Ultramarine Linux 40: Fedora in the Heart, Budgie on the Face

Ultramarine Linux 40: Based on Fedora 40, rainy spring theme, early upgrades, a new Xfce edition, and more.

Half a year after its previous 39 release, Ultramarine Linux 40 “Lost Umbrella” is here, shifting to a new codename scheme and bringing many changes. But wait, you haven’t heard of it? Let’s introduce it with a few words.

It is a Fedora-based Linux distro aimed at desktop users, crafted to provide a pleasant desktop experience right out of the box and betting for its Ultramarine Flagship edition on the Budgie desktop.

What sets it apart from the Fedora or the Fedora Budgie Spin? In short, it features some extra package repositories enabled by default, such as RPM Fusion, Terra, and multimedia codecs. So, unlike the vanilla Fedora experience, you get some extra components preinstalled and ready to use.

What’s New in Ultramarine Linux 40

Ultramarine Linux 40 Flagship Edition
Ultramarine Linux 40 Flagship Edition

Powered by Linux kernel 6.8 and based on Fedora 40, this update wasn’t without its challenges. The release faced initial delays due to installer issues, prompting the team to offer early upgrades for existing users.

Moreover, unfortunately, Ultramarine 40 marks the end of its Pantheon Edition. This decision comes in the wake of a growing maintenance burden and a declining user base, which have made the continued support of the Pantheon Edition unsustainable.

Is there an upgrade path available for existing users? No, there isn’t one. In our opinion, this has always been a risk with smaller distributions that should be taken into account if you choose to bet on using them. Now, on to the better news.

Among the highlights of the new release is the introduction of the brand-new Xfce Edition, which will hopefully not follow the fate of the Pantheon Edition. It is aimed at users with lower-powered devices or those looking to optimize their system’s performance.

Betting on the Materia theme, known for its clean and pleasant design, the Xfce edition sticks close to the classic desktop experience but adds a dash of Ultramarine flavor. It offers a traditional dock and panel setup with an added Whisker menu, including additional features unavailable in the stock Xfce one.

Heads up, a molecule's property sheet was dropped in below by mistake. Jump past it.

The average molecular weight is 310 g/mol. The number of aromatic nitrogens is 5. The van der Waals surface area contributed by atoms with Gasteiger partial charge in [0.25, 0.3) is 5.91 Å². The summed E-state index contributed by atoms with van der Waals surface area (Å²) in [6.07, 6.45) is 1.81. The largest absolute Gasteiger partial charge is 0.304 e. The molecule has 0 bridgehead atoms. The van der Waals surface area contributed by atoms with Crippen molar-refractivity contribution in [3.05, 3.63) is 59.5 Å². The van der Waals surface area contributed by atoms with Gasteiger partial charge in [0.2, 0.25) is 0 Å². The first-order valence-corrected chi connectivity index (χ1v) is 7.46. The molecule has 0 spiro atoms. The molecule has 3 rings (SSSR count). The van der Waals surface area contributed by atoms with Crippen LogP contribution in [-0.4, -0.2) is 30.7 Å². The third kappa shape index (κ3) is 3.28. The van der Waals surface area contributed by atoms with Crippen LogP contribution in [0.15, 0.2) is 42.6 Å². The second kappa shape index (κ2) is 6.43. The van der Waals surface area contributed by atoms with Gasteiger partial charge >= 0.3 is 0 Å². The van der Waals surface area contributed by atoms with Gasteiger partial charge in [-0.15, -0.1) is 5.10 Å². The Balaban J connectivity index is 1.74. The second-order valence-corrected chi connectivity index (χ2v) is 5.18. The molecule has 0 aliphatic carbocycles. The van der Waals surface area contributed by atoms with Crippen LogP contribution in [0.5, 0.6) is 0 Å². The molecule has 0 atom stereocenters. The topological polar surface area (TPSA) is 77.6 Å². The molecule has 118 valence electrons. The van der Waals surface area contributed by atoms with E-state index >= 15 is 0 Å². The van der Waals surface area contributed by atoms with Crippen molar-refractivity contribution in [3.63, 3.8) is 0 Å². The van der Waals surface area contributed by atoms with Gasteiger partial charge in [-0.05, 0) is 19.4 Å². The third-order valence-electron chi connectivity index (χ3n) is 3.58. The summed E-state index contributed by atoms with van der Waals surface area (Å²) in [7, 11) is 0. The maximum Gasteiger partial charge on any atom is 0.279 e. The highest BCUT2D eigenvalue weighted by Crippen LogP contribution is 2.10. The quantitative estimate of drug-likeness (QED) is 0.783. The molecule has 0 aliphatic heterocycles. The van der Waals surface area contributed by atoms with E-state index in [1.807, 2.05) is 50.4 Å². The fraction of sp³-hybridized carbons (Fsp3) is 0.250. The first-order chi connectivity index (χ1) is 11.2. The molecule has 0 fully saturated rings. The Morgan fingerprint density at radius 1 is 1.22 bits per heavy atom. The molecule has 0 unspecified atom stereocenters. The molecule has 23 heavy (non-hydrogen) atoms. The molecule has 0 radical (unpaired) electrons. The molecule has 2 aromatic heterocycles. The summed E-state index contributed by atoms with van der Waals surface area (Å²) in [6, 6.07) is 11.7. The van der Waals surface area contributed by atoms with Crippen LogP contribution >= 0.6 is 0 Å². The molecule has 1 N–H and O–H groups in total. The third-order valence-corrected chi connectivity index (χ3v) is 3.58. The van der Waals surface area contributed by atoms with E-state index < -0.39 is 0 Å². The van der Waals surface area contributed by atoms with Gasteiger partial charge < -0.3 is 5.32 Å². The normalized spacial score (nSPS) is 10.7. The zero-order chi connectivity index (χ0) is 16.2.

Ultramarine Linux 40 Xfce Edition
Ultramarine Linux 40 Xfce Edition

Apart from Xfce, the distribution also offers GNOME and KDE Plasma. GNOME 46 has been integrated into the GNOME Edition, bringing numerous quality-of-life improvements. KDE fans will be pleased with the Plasma 6 desktop enhancements featured in the Plasma Edition, touted for its significant usability improvements.

Expanding the distro’s reach, the developers have also been busy with its Ultramarine Anywhere initiative, which focuses on making the distro available across a broader range of hardware. Noteworthy is the new Chromebook Edition, which allows users to install Ultramarine on x86 Chromebooks easily. This version is set to launch in the coming weeks.

Furthermore, Raspberry Pi users also have reasons to be excited. The new release offers full desktop environment support for the Raspberry Pi 400, and there are ongoing developments for newer models like the Raspberry Pi 5 and Zero 2.

These versions are accessible via the Ultramarine website and will soon be available through the Raspberry Pi Imager, which will facilitate installation directly from the network installer on Pi 4.

With an eye to the future, the devs plan to change the installation process by replacing the current Anaconda toolchain in the next Ultramarine 41 release. Though still under development, the new Readymade installer is poised to simplify installations and support a broader array of hardware and disk configurations.

Lastly, Ultramarine’s team has upgraded its documentation and developer resources, ensuring users and developers have access to the most current and comprehensive information.

Refer to the announcement for detailed information about all changes in Ultramarine Linux 40.

Bobby Borisov

Bobby Borisov

Bobby, an editor-in-chief at Linuxiac, is a Linux professional with over 20 years of experience. With a strong focus on Linux and open-source software, he has worked as a Senior Linux System Administrator, Software Developer, and DevOps Engineer for small and large multinational companies.

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